So it’s been a while since I posted on here, and I thought I’d just write a quick one (which will probably turn into a long one) before I go and catch a train home.
The flavour of my latest problems have been issues with unfocused chapters, and pacing.
After I finished my fourth chapter, about three weeks ago, I realized that I was going to finish this first draft with WAY more words than 80,000. I’d taken a whole 6,500 words in that chapter to only barely touch on what I’d said I was going to resolve. The chapter was supposed to be the first big reveal, where my protagonist is told exactly what is going on and why everything which has happened so far, has happened.
Instead though, it ended up being a whole chapter of a back and forth between the character and his father, with whom he has some serious issues. While I’m happy that I managed to write a decent amount of interaction between the two of them, and it definitely helped me to be clearer in my mind about how the two of them would react to each other, it was a very slow chapter, much too slow for the rest of the plot, and spilled over into the next two chapters. Obviously, this then slows the pacing of the rest of the story, and doesn’t create any tension in the story either.
I’ve just finished my 28,000 word count for last week (Couldn’t focus over the weekend, but that’s a different story), but I think that at this point I should be further in the story than I am.
When I start a new chapter, I write a few paragraphs on what I think should happen in it, so I don’t have to keep thinking about where I am in the story and what needs to happen. The problem I’ve had over the past three weeks is that I haven’t stuck to those paragraphs. I even ended up copying several points over from one chapter into the next because I hadn’t focused my writing tightly enough.
Part of that problem is that I’m not confident in my dialogue at all, so when I need to write a chapter which is essentially just one character being given information, it drags out much more than it should. The other part of that problem is my inexperience. When I started the novel and planned it out, I was fairly confident. I’m in my final year (third year) of a writing course, and I know my writing is much stronger than it was when I started the course. And yet here I am, only 6 chapters in after 28,000 words and behind in the story than I feel I should be.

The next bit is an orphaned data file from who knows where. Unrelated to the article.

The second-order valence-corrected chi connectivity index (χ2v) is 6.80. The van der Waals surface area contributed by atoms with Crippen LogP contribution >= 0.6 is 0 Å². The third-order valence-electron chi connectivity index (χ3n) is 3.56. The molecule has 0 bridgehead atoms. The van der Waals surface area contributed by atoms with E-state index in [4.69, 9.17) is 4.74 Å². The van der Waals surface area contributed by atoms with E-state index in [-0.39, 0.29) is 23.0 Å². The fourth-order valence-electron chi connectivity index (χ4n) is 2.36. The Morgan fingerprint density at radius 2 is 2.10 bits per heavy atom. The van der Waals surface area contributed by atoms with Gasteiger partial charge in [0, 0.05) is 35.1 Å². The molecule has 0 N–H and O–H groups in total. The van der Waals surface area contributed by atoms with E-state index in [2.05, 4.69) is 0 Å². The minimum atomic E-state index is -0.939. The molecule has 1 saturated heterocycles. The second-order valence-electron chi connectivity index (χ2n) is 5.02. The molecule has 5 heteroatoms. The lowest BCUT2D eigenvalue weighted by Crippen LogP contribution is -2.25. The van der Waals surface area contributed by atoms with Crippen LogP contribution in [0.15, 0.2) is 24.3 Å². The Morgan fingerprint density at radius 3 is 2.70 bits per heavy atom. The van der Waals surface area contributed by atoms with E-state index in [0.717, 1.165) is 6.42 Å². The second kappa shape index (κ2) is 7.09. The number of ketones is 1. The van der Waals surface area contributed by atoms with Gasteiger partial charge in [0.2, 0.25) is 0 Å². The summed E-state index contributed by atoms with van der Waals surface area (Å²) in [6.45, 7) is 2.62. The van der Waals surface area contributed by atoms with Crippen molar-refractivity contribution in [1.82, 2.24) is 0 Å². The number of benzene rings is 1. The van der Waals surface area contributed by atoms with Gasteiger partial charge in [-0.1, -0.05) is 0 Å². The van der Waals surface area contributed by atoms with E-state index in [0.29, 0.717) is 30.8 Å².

Inexperience in this instance isn’t so much not knowing what to say, but rather having the confidence in my own writing to use fewer words saying something, or even not having to spell it out and allowing the reader to work it out for themselves. Yes, this is my first novel and my first draft, so I know I’m entitled to mistakes, but these are mistakes which sap at your confidence.
Having to edit part of the story for a different piece of coursework hasn’t helped either, because I’ve convinced myself it’s a terrible idea to go back and touch previous chapters in any way at all, or even think about editing, at least until I’ve finished the whole first draft.
However, after discussing this with my tutor, I know it isn’t nearly as bad as I’ve told myself it is, because I can simply edit the piece from the point of view of writing style rather than for the story consistency. Treating it like a separate story will help as well.
Anyway, off to catch a train home. And on the subject of trains, does anyone else find them to be the most productive place to write? I know people on my course say it all the time, that trains are the best place to write because you’ve no internet and nowhere to go, but I honestly find that my writing goes much faster when I’m on a train as well.
All the best to everyone for their writing endevours until next time,